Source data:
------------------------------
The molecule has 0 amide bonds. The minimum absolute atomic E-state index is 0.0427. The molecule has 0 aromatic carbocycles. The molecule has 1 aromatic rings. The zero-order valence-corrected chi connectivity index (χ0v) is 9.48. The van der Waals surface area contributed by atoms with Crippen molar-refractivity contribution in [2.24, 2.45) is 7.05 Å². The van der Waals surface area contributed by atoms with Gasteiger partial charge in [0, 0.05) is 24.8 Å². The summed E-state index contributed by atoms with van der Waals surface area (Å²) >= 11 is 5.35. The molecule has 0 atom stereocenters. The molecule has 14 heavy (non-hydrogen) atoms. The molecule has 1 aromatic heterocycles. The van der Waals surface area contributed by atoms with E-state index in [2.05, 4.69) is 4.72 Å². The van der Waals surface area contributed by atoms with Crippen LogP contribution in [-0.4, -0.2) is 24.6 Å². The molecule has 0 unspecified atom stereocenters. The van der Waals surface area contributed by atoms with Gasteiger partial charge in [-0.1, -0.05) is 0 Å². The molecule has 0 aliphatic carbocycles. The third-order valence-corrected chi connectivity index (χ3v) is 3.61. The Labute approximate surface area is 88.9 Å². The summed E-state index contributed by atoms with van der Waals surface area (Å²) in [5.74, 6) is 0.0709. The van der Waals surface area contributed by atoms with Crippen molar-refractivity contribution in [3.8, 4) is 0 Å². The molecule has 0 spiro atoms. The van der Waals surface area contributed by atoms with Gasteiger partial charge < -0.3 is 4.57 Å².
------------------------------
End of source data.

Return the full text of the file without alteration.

The molecule has 0 amide bonds. The minimum absolute atomic E-state index is 0.0427. The molecule has 0 aromatic carbocycles. The molecule has 1 aromatic rings. The zero-order valence-corrected chi connectivity index (χ0v) is 9.48. The van der Waals surface area contributed by atoms with Crippen molar-refractivity contribution in [2.24, 2.45) is 7.05 Å². The van der Waals surface area contributed by atoms with Gasteiger partial charge in [0, 0.05) is 24.8 Å². The summed E-state index contributed by atoms with van der Waals surface area (Å²) >= 11 is 5.35. The molecule has 0 atom stereocenters. The molecule has 14 heavy (non-hydrogen) atoms. The molecule has 1 aromatic heterocycles. The van der Waals surface area contributed by atoms with E-state index in [2.05, 4.69) is 4.72 Å². The van der Waals surface area contributed by atoms with Crippen LogP contribution in [-0.4, -0.2) is 24.6 Å². The molecule has 0 unspecified atom stereocenters. The van der Waals surface area contributed by atoms with Gasteiger partial charge in [-0.1, -0.05) is 0 Å². The molecule has 0 aliphatic carbocycles. The third-order valence-corrected chi connectivity index (χ3v) is 3.61. The Labute approximate surface area is 88.9 Å². The summed E-state index contributed by atoms with van der Waals surface area (Å²) in [5.74, 6) is 0.0709. The van der Waals surface area contributed by atoms with Crippen molar-refractivity contribution in [3.8, 4) is 0 Å². The molecule has 0 spiro atoms. The van der Waals surface area contributed by atoms with Gasteiger partial charge < -0.3 is 4.57 Å².